In the science of swimming, right technique matters more than speed. Once the basics are strong there is no looking back. Here are the fundamental principles of swimming at Michael Phelps Swimming School.
The 4 B’s
Michael Phelps Swimming bases all swim instruction on the 4 B’s: breath control, buoyancy, balance, and body position.
Breath control refers to the timing of breaths and the gentle purging of air immediately prior to a head turn. A breath should be taken before it is needed and should be inhaled quickly into the lungs.
Buoyancy is a physical principle that keeps objects in water afloat. It gives the swimmer the power to float and rise in the water. Because of the air they contain, lungs, head (face and ear region), and the sternum (breastbone) are the especially buoyant parts of our body. As humans, we are capable of positive, neutral and negative buoyancy. Buoyancy differs from person to person and is affected by body type and the amount of air in the lungs. We use lung buoyancy as a fulcrum to keep the body afloat as we kick legs up and stretch the head and arms forward.
A state of equilibrium; equal distribution of weight. v. To be or to come into equilibrium; to bring to or to hold in equilibrium; to adjust, arrange, or proportion the parts symmetrically. (From Dictionary.com)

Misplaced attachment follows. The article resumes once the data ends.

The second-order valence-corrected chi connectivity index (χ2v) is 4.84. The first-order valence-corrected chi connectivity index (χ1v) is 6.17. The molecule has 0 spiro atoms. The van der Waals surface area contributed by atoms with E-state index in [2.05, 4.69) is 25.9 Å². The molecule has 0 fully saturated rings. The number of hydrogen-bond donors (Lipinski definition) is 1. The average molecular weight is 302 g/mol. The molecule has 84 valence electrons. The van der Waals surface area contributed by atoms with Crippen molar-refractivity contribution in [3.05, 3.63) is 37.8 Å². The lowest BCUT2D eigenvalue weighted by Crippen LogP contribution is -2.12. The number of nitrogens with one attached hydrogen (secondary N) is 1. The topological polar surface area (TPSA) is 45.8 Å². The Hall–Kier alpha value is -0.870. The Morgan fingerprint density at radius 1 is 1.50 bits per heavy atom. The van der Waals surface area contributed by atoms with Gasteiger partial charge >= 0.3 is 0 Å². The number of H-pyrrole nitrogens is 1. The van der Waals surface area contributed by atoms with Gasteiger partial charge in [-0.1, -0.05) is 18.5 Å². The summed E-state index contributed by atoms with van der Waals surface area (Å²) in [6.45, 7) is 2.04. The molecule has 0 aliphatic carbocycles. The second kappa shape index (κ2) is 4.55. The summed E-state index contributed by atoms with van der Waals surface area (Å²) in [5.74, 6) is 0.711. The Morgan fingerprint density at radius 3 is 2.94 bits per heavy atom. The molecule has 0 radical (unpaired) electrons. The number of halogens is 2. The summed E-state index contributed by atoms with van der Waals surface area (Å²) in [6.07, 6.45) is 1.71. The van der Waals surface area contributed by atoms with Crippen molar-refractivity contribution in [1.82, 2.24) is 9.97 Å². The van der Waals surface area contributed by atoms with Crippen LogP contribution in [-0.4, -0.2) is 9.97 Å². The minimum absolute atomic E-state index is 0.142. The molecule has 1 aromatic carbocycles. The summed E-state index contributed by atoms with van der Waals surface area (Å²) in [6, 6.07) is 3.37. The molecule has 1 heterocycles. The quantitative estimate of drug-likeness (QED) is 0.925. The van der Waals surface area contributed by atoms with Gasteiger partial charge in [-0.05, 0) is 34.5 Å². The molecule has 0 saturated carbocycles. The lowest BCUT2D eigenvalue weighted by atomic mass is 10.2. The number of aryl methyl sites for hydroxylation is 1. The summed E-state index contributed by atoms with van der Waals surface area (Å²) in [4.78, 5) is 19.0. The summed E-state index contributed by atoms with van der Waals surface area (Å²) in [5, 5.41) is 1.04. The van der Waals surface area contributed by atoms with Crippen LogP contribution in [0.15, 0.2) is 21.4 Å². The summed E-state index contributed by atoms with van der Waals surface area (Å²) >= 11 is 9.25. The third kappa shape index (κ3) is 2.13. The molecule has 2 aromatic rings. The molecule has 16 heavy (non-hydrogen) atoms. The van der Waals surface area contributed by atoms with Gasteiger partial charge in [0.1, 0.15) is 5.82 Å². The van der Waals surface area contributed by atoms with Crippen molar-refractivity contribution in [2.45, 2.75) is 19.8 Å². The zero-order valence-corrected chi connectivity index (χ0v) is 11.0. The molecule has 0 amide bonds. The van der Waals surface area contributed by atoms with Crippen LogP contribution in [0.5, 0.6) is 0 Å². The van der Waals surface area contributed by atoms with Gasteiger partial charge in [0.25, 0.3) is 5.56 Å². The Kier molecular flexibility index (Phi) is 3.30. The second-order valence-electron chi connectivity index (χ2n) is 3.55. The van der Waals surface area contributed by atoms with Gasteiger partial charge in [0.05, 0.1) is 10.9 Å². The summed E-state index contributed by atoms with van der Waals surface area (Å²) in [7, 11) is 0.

It is important to understand why a person is buoyant and how the body makes its subtle adjustments.
By adding appropriate body position and relaxed rhythmic breathing to the formula, a swimmer can become streamlined and reduce drag.
Pressing buoyant spots into the water in different planes helps stabilize the swimmer in any balance plane: front, back, or side. Exploring how to make these adjustments, swimmers can discover principles of water that hold them up so that no effort is wasted.
Throughout a day, we constantly adjust ourselves to maintain balance. Practicing a few easy floor exercises helps a person understand the subtleties of balance adjustments.
The gentle flexions and relaxations of specific muscles of the core become obvious.
What to watch our for in swimmers:
- Are ears submerged?
- In front float, are the eyes and nose pointing to the pool bottom?
- Does swimmer lift or turn head to roll?
- In back float, are the ears submerged and is the nose pointing to the ceiling?
This is important to move the body through the water in the most efficient way, possible with the least amount of resistance. The main concepts are streamlining and floating.
–Arms extended overhead, squeezing ears
–Hands on top of each other, palms down
–Legs extended behind, straight and together
–Head in water, face down, ears submerged
–Front float: same as streamline but arms and legs much looser and relaxed
–Back float: arms off to sides with legs loose